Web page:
National Dog Day... Why Not, Everybody Else Has a Day! Tomorrow is National Dog Day. It was founded in 2004 by Animal Welfare Advocate and Pet Lifestyle Expert, Colleen Paige. National Dog Day celebrates all breeds, mixed and pure, and serves to help galvanize the public to recognize the number of dogs that need to be rescued each year, either from public shelters, rescues and pure-breed rescues. National Dog Day honors family dogs and dogs that work selflessly to save lives, keep us safe, and bring comfort. Dogs put their lives on the line every day - protecting our families and homes, their law enforcement partners, their blind companions, and the disabled, for our freedom and safety by detecting bombs and drugs and helping to locate and rescue victims of accidents and tragedy. Our family has always had dogs and we love having them around. Below is our Lara
US Department Stores Report Higher Credit Delinquencies: Major U.S. department stores including Macy's and Nordstrom are flagging delays in store credit card repayments, another risk to revenues as consumers pull back from discretionary spending ahead of the crucial holiday shopping season. Macy's executives disclosed earlier this week that rising delinquencies cut credit card revenues to $120 million in the second quarter, down $84 million from the previous quarter. While Nordstrom's credit card revenues rose 10% in the first half of this year, company executives said this week that delinquencies are now above pre-pandemic levels and could "result in higher credit losses in the second half and into 2024." While consumer spending remains relatively resilient according to U.S. retail sales data, investors and experts say rising delinquincies could signal growing pressure on some consumers. The percentage of delinquent payers rose by 23.1% to 38.2% between the second quarters of 2022 and 2023, with the biggest change among consumers in their 40s and 50s, according to data from the Federal Reserve Bank of St. Louis. Source Reuters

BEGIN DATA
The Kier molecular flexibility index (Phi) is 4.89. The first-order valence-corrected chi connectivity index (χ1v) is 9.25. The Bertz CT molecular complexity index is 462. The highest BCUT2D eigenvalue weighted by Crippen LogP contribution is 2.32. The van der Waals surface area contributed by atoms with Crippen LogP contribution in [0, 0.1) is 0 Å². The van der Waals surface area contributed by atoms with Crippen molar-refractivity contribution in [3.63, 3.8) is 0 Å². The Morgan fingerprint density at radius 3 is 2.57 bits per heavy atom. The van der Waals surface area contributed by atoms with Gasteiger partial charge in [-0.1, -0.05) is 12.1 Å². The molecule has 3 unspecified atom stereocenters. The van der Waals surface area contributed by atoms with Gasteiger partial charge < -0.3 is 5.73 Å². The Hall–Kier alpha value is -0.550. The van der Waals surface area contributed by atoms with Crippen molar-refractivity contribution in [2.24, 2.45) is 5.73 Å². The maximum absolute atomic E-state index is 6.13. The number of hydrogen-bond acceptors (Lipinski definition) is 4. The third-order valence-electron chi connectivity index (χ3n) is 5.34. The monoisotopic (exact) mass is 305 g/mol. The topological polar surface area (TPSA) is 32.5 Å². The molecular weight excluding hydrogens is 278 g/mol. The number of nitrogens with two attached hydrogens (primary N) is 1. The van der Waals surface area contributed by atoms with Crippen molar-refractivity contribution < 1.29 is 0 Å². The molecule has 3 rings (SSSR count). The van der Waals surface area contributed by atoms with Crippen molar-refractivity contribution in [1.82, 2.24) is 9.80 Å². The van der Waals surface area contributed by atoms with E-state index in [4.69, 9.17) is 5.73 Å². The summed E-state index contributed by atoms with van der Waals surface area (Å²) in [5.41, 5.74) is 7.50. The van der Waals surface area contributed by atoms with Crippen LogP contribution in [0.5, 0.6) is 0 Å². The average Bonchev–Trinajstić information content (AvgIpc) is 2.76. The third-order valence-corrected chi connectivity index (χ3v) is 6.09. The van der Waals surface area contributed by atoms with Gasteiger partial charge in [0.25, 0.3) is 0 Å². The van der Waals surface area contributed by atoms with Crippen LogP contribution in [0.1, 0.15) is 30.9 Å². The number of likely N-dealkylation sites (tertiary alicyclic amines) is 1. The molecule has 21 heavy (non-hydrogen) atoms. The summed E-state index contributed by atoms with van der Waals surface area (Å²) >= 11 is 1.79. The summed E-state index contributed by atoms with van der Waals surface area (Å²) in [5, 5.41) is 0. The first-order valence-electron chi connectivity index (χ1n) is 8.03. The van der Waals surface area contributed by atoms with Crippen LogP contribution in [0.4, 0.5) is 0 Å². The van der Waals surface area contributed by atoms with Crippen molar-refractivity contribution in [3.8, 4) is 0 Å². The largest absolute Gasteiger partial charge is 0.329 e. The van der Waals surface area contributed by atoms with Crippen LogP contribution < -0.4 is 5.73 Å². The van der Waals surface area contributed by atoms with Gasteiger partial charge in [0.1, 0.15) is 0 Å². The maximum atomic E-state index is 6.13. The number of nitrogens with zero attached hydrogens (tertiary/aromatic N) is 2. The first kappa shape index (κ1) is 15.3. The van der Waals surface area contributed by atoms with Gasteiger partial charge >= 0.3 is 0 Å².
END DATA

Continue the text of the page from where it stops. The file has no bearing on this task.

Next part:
US Teen Finds Farmer's Lost Wallet with $2,000 Inside: A 14-year-old angler failed to land a big fish on a recent trip to a lake in Minnesota but did manage to hook a wallet with $2,000 cash inside that had been lost by a farmer a year earlier. Connor Halsa was fishing on Lake of the Woods when he felt his rod snag on something. “I thought I had a big fish, and I set the hook really hard,” Connor told WDAY in Fargo, North Dakota. But when the boy’s cousin brought Halsa’s catch out of the water in a net it was instead a billfold stuffed with soggy cash and – crucially – a business card with a man’s name on it. The name on the card was Jim Denney, a farmer from Iowa who had lost the wallet while fishing on a boat on the lake a year earlier. He was stunned to get a call returning the lost cash. “I have the billfold in my hands, and it is still hard to believe,” Denney told WDAY Source Guardian